NEW ULM - Believe it or not, there is such a thing as Korean bluegrass; and the man described as its "father" just visited New Ulm.
Yong-Kee Seok, a businessman from Seoul, South Korea, and a hobby bluegrass player, jammed with Minnesota bluegrass musicians Monday and Tuesday.
On Tuesday morning, Yong-Kee played American bluegrass classics with local musician Dick Kimmel, retired Minnesota State University professor Len Kalakian, who now lives in Wadena and is his host, and Laura Karels, who plays bluegrass with the local band "Little Prairie Pickers."
Staff photo by Kremena Spengler
Korean bluegrass player Yong-Kee Seok jams with local musician Dick Kimmel, retired Minnesota State University professor Len Kalakian, far left, and Laura Karels, far right, who plays bluegrass with the local band “Little Prairie Pickers,” Tuesday morning in New Ulm.
Earlier in the visit, on Monday, Yong-Kee also played with Jerilyn Kjellberg, who partners in music with Kimmel and Kimmel's son Ian.
"I think we played music for more than 10 hours in the last 24," said Kimmel.
Besides American songs, at one point, Yong-Kee broke into a bluegrass version of what is perhaps the best known Korean song, "Arirang."
He sang lyrics in English and Korean.
Kalakian, a hobby bluegrass musician himself, met Yong-Kee while living in Korea as part of his own university career.
They met through a Japanese bluegrass player, the man described as the "father" of Japanese bluegrass.
Bluegrass has a presence in Korea but is even bigger in Japan, with many festivals and clubs, the musicians said.
Yong-Kee's interest in bluegrass grew out of yodeling, of all things. He learned about it in the 1970s from his yodeling teacher. During his New Ulm visit, Yong-Kee proficiently modeled both yodeling and bluegrass.
Music is Yong-Kee's hobby: for a living, he heads a company called NYS, Ltd., the Korean agent of Yamaha Motors.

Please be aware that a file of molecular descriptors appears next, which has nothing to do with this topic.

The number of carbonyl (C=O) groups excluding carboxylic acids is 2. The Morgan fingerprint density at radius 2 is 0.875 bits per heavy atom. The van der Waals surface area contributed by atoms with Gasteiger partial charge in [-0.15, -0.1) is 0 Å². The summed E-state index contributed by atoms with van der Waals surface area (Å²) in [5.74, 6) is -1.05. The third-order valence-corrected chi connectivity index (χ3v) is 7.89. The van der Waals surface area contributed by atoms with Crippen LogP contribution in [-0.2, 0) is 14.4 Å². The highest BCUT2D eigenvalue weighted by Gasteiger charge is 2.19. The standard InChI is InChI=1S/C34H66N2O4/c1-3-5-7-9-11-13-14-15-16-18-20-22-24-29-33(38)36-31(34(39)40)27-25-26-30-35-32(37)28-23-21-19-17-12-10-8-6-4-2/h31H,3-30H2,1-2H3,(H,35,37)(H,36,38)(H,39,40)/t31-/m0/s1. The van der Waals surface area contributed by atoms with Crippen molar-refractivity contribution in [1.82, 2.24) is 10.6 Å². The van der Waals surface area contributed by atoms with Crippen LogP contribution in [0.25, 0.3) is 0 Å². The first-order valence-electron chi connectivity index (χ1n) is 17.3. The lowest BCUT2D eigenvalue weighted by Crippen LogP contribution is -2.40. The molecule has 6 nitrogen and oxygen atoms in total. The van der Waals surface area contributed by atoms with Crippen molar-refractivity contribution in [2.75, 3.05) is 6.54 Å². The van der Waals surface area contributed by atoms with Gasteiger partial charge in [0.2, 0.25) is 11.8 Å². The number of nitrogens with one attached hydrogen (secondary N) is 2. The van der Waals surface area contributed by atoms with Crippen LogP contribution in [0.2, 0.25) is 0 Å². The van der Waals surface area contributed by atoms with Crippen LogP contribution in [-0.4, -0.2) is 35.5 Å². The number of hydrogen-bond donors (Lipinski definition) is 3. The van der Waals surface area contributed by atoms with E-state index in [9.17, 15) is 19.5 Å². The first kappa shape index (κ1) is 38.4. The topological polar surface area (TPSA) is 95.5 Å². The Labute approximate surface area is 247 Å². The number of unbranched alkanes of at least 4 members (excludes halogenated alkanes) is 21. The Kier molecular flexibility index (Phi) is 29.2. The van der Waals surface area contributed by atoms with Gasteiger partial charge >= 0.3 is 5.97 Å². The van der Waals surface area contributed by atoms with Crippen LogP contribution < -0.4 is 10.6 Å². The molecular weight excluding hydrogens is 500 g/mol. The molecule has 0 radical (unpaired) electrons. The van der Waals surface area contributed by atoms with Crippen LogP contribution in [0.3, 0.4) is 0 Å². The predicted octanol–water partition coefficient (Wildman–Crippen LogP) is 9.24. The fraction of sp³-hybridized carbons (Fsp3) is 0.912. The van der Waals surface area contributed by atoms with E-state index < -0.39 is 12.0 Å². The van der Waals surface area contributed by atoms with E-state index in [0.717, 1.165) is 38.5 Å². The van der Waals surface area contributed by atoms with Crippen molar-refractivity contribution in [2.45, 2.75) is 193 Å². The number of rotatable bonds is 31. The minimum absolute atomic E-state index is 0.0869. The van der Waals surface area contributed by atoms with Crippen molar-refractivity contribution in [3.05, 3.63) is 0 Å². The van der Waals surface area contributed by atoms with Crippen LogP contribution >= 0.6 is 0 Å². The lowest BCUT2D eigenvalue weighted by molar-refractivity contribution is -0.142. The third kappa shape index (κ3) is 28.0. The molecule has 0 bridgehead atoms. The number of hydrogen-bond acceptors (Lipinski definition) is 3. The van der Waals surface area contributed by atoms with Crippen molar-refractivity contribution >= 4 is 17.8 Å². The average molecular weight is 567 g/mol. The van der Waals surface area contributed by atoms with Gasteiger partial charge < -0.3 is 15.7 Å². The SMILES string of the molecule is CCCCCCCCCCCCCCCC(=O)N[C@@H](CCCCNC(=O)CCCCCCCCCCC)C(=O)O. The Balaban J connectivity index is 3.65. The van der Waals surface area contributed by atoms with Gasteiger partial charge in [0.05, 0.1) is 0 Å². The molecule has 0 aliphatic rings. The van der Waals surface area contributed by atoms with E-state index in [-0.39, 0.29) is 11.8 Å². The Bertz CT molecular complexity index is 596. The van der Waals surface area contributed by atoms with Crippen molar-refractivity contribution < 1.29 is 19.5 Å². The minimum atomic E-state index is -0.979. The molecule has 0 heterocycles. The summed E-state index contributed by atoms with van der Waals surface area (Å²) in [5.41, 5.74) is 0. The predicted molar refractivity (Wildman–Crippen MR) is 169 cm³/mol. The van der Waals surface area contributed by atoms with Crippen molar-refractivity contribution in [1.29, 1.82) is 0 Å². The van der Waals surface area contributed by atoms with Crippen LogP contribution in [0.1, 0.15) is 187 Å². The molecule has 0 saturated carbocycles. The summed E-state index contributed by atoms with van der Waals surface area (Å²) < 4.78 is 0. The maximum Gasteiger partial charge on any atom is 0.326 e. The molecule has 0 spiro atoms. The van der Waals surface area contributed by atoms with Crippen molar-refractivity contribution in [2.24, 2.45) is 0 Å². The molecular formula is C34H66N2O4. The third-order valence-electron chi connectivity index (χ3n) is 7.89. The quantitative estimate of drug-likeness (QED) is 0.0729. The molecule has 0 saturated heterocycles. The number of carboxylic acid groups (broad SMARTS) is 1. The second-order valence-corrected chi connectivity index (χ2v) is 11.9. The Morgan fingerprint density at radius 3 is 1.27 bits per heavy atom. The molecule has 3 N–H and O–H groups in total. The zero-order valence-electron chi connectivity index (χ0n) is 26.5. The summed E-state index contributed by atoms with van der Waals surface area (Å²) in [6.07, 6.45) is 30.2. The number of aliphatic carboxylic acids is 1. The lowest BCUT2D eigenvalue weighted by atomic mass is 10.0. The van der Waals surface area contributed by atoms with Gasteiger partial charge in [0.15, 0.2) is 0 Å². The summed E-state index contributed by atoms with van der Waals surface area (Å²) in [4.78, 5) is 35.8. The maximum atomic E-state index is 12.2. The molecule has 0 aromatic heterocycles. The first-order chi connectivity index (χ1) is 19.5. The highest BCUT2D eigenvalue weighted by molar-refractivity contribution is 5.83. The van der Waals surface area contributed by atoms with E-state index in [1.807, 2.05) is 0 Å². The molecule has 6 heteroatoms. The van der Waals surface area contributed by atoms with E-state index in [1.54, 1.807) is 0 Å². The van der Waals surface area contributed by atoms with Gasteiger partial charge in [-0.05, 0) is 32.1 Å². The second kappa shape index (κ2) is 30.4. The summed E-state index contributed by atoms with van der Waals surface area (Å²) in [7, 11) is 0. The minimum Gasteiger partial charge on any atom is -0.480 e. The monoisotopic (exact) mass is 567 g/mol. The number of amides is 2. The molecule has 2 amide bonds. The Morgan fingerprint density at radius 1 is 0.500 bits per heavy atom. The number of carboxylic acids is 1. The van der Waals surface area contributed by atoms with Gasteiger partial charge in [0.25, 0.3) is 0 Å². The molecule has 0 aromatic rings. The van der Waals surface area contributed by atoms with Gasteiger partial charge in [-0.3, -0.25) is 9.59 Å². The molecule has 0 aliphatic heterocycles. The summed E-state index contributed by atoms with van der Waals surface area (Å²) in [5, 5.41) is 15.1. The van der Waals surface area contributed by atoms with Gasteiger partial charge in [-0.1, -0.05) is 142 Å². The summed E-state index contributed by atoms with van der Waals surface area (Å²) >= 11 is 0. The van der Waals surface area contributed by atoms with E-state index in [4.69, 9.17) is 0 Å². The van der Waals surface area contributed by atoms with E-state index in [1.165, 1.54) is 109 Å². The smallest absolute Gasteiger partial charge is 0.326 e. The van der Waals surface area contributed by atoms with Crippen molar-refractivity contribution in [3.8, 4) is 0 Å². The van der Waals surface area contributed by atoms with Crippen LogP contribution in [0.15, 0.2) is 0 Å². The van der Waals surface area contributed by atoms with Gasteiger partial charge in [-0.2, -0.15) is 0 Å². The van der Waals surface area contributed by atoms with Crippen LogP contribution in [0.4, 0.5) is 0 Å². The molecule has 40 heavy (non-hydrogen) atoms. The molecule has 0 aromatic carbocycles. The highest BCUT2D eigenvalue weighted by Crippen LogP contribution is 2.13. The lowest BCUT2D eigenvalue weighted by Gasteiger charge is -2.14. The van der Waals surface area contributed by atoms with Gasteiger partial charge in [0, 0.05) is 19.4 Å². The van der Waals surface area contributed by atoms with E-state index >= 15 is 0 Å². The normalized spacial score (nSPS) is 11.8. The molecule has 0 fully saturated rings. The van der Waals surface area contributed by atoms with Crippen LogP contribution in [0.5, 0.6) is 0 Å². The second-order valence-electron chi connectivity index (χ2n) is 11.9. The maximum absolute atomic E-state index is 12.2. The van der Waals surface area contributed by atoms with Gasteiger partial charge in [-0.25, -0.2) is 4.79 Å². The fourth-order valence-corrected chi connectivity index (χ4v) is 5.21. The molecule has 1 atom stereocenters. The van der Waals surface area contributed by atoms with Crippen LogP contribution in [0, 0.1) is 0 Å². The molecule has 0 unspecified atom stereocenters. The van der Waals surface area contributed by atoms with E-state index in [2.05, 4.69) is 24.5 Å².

He travels frequently to Japan, the United States, Europe and other parts of the world.
When in Japan, he visits a famous bluegrass club, to listen and also play.
His trips to the United States involve business; visits one of his sons, an aerospace engineering student at the University of Michigan; and, whenever possible, playing bluegrass.
Yong-Kee's business success has been instrumental in his building of the Bluegrass House, the headquarters of Korean bluegrass in Seoul.
The "house," which Kalakian described as more of a "mansion," hosts the monthly rehearsals of Yong-Kee's five-member band, jam sessions, as well as performances about four times a year.
Yong-Kee plays several instruments and also teaches guitar.
His family doesn't play bluegrass, but enjoys music, he said.
His wife - who is one of his former guitar students - sometimes critiques Yong-Kee's band.
The worldwide bluegrass community keeps connected through an umbrella group, the International Bluegrass Music Association, said Kimmel, who chaired that group for two decades.
Players are known to one another worldwide, and can simply get together and play, as evidenced by Yong-Kee's New Ulm visit and how he well fit in with the diverse group.
Bluegrass is a universal language that's probably done more for world peace than the U.N., Kalakian said, only half joking.